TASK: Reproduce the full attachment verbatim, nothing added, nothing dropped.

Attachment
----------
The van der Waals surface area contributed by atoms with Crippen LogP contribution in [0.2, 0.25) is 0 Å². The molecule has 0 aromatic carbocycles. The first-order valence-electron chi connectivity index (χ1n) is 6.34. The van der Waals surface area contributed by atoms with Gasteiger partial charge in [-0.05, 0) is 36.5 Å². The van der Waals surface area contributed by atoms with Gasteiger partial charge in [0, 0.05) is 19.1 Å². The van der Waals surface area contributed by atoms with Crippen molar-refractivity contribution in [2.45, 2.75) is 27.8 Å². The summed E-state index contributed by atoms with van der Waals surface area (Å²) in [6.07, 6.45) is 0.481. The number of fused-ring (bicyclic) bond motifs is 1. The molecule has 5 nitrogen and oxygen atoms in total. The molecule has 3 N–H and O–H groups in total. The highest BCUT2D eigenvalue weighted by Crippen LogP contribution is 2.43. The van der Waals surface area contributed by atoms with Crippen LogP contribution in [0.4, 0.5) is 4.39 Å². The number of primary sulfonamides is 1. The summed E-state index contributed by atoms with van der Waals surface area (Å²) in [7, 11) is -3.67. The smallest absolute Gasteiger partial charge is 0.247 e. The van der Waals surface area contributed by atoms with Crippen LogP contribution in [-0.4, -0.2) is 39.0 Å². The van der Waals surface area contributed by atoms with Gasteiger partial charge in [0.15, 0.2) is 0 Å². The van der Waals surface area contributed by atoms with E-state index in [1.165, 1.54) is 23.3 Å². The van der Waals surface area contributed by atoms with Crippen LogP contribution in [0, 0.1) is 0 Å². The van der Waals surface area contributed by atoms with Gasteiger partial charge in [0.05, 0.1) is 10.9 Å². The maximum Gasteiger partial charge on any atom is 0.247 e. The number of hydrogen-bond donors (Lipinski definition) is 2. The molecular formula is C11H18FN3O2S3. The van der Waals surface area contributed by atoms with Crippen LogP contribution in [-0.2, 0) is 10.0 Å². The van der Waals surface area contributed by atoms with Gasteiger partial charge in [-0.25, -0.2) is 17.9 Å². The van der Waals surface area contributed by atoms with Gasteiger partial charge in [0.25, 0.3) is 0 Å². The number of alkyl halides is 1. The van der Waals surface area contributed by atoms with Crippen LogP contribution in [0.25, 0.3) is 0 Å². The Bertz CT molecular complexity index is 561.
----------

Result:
The van der Waals surface area contributed by atoms with Crippen LogP contribution in [0.2, 0.25) is 0 Å². The molecule has 0 aromatic carbocycles. The first-order valence-electron chi connectivity index (χ1n) is 6.34. The van der Waals surface area contributed by atoms with Gasteiger partial charge in [-0.05, 0) is 36.5 Å². The van der Waals surface area contributed by atoms with Gasteiger partial charge in [0, 0.05) is 19.1 Å². The van der Waals surface area contributed by atoms with Crippen molar-refractivity contribution in [2.45, 2.75) is 27.8 Å². The summed E-state index contributed by atoms with van der Waals surface area (Å²) in [6.07, 6.45) is 0.481. The number of fused-ring (bicyclic) bond motifs is 1. The molecule has 5 nitrogen and oxygen atoms in total. The molecule has 3 N–H and O–H groups in total. The highest BCUT2D eigenvalue weighted by Crippen LogP contribution is 2.43. The van der Waals surface area contributed by atoms with Crippen LogP contribution in [0.4, 0.5) is 4.39 Å². The number of primary sulfonamides is 1. The summed E-state index contributed by atoms with van der Waals surface area (Å²) in [7, 11) is -3.67. The smallest absolute Gasteiger partial charge is 0.247 e. The van der Waals surface area contributed by atoms with Crippen LogP contribution in [-0.4, -0.2) is 39.0 Å². The van der Waals surface area contributed by atoms with Gasteiger partial charge in [0.15, 0.2) is 0 Å². The van der Waals surface area contributed by atoms with E-state index in [1.165, 1.54) is 23.3 Å². The van der Waals surface area contributed by atoms with Crippen LogP contribution in [0, 0.1) is 0 Å². The van der Waals surface area contributed by atoms with Gasteiger partial charge in [0.05, 0.1) is 10.9 Å². The maximum Gasteiger partial charge on any atom is 0.247 e. The number of hydrogen-bond donors (Lipinski definition) is 2. The molecular formula is C11H18FN3O2S3. The van der Waals surface area contributed by atoms with Crippen LogP contribution in [-0.2, 0) is 10.0 Å². The van der Waals surface area contributed by atoms with Gasteiger partial charge in [-0.25, -0.2) is 17.9 Å². The van der Waals surface area contributed by atoms with Gasteiger partial charge in [0.25, 0.3) is 0 Å². The number of alkyl halides is 1. The van der Waals surface area contributed by atoms with Crippen LogP contribution in [0.25, 0.3) is 0 Å². The Bertz CT molecular complexity index is 561.